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    I bought a reprint of this one in the 1990s at a Star Trek exhibit at the Smithsonian Air and Space Museum:

    [​IMG]

    As is common with McCall works, the spectacular background often overshadows the subject. Note the interesting detail representing the warp field emitted by the engines. In McCall's vision, warp drive left a distinct, luminescent wake.


    I'm fairly certain there was a second closeup of the Starship Enterprise, but don't remember the details. I did find this, which roughly corresponds to what I think the second painting looked like, but there's a noisy neuron in my skull who insists this isn't it ... still:
    [​IMG]

    This image and the one above suggest to me that McCall may have been working from photos of the unlit model, or viewed it in person. Notice that there are no pools of self-lighting evident and the navigational deflector looks like unlit plastic. I'm sure he'd have painted it blue or amber had he seen clips from the movie.


    I also found this black and white image that I believe is detail from a larger work:

    [​IMG]

    Commissioning McCall to do this kind of work for the franchise was a flash of brilliance. It's a shame there aren't more examples.


    EDIT TO ADD:

    BJ and Robert Comsol thought this image made V'Ger look big. Here's another.
     
    Last edited: Jun 11, 2014
  15. Robert Comsol

    Robert Comsol Commodore Commodore

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    These are great images, thanks for going through the hazzle of finding, posting and sharing these! :techman:

    The one with the visible warp field reminds me how Andrew Probert described the effect (and in his officer's lounge proposal and sketch we also see that field).

    The image above makes me wonder: Is that the Death Star on the left side? :eek:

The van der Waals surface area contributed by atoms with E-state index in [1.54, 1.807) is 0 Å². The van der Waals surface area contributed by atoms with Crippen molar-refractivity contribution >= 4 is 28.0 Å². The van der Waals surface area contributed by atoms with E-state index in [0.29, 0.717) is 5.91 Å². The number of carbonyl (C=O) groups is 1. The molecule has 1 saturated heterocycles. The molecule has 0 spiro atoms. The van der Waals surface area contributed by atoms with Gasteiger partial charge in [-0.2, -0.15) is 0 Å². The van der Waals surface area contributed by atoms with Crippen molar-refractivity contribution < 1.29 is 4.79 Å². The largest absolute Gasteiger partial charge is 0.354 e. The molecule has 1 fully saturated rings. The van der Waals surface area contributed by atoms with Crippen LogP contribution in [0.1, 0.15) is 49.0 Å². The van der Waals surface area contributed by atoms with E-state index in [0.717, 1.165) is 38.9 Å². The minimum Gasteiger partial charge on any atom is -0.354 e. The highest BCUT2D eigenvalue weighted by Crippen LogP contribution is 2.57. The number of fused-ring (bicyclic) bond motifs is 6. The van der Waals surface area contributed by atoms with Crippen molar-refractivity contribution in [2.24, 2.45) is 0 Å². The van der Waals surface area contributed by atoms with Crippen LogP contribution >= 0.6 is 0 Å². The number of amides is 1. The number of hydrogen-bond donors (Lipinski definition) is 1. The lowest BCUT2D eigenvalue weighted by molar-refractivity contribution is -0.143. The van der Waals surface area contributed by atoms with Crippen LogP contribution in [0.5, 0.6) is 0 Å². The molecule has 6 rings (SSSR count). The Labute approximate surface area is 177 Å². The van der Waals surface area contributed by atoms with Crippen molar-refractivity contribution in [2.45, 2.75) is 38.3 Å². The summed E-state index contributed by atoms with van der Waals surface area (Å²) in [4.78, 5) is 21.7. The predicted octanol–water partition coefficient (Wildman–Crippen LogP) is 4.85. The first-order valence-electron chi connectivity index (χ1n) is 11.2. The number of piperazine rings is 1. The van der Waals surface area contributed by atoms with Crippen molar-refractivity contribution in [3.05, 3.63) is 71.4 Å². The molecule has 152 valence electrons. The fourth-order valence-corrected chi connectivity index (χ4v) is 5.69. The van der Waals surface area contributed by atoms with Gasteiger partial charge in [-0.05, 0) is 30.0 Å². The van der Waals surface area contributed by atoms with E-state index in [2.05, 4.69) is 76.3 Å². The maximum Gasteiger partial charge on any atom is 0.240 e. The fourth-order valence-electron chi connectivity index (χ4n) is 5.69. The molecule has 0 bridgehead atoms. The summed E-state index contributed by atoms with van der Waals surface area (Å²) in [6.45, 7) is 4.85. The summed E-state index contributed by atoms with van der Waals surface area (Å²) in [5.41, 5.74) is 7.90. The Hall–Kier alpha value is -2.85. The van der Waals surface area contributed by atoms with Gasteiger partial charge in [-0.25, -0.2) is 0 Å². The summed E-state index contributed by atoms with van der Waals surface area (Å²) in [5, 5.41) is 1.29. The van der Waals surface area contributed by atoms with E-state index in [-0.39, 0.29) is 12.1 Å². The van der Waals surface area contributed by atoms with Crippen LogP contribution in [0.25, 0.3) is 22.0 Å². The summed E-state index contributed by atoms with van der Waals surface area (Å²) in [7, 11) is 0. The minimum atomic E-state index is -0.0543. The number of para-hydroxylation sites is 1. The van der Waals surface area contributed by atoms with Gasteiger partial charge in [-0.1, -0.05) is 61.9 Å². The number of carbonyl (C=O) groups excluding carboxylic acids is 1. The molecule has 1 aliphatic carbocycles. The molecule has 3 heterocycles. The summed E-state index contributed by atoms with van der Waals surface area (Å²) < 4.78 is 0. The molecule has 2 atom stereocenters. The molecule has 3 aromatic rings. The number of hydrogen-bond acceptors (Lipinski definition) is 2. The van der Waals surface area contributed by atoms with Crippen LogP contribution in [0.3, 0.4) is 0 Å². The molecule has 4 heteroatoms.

And this other link makes V'ger still look a little bigger. WOW!

    Bob
     
  16. Mario de Monti

    Mario de Monti Captain Captain

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    :lol: That was my first thought too when I just saw the picture.
     
  17. publiusr

    publiusr Rear Admiral Rear Admiral

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  18. trevanian

    trevanian Rear Admiral

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    Colani's stuff would really fit with the 'technology unchained/unleashed' dictum, where the vessel is as much an art form as a craft. I used to have a book of his stuff (lots of beautiful space shuttle work as well as cars) until it fell to pieces.

    For me, he and John Berkey (who is THE guy for painting spaceships) would have been excellent sources of inspiration in terms of not just conceptual art, but having material actually built to match their visions.
     
  19. Psion

    Psion Commodore Commodore

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    Ahhhh, John Berkey. I both love and hate his work. It's always gorgeous and his paintings have graced the covers of some of my favorite science fiction novels. BUT he has perfected the art of implying detail that isn't really there. Those sharp divisions on smooth forms, the whispy lines of antennae, the convoluted asymmetry ... every time I see one of his paintings I pause. I study. I try to make sense of the details and glean a sense of how its supposed to work. AND IT NEVER DOES!

    But I fall for it anyway. Every time.
     
  20. Robert Comsol

    Robert Comsol Commodore Commodore

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    I don't know if Syd Mead would feel okay designing a new Enterprise (he introduced me to Andrew Probert) but I know that Andrew Probert has drawn a lot of inspiration from Luigi Colani because he said so.

    Therefore, in a manner of speaking, Andrew's style reflects a certain Colani touch, which I think becomes even more evident in Andrew's design proposal for the Enterprise-F.

    (I was a fan of Colani before I became a fan of Probert ;))

    I also agree with the comments on John Berkey, I feel about his work somewhat like Jonathan Frakes felt about "Yesterday's Enterprise": I do not know what the fu** happened in that episode. I'm still trying to understand it – but I liked the look."

    Bob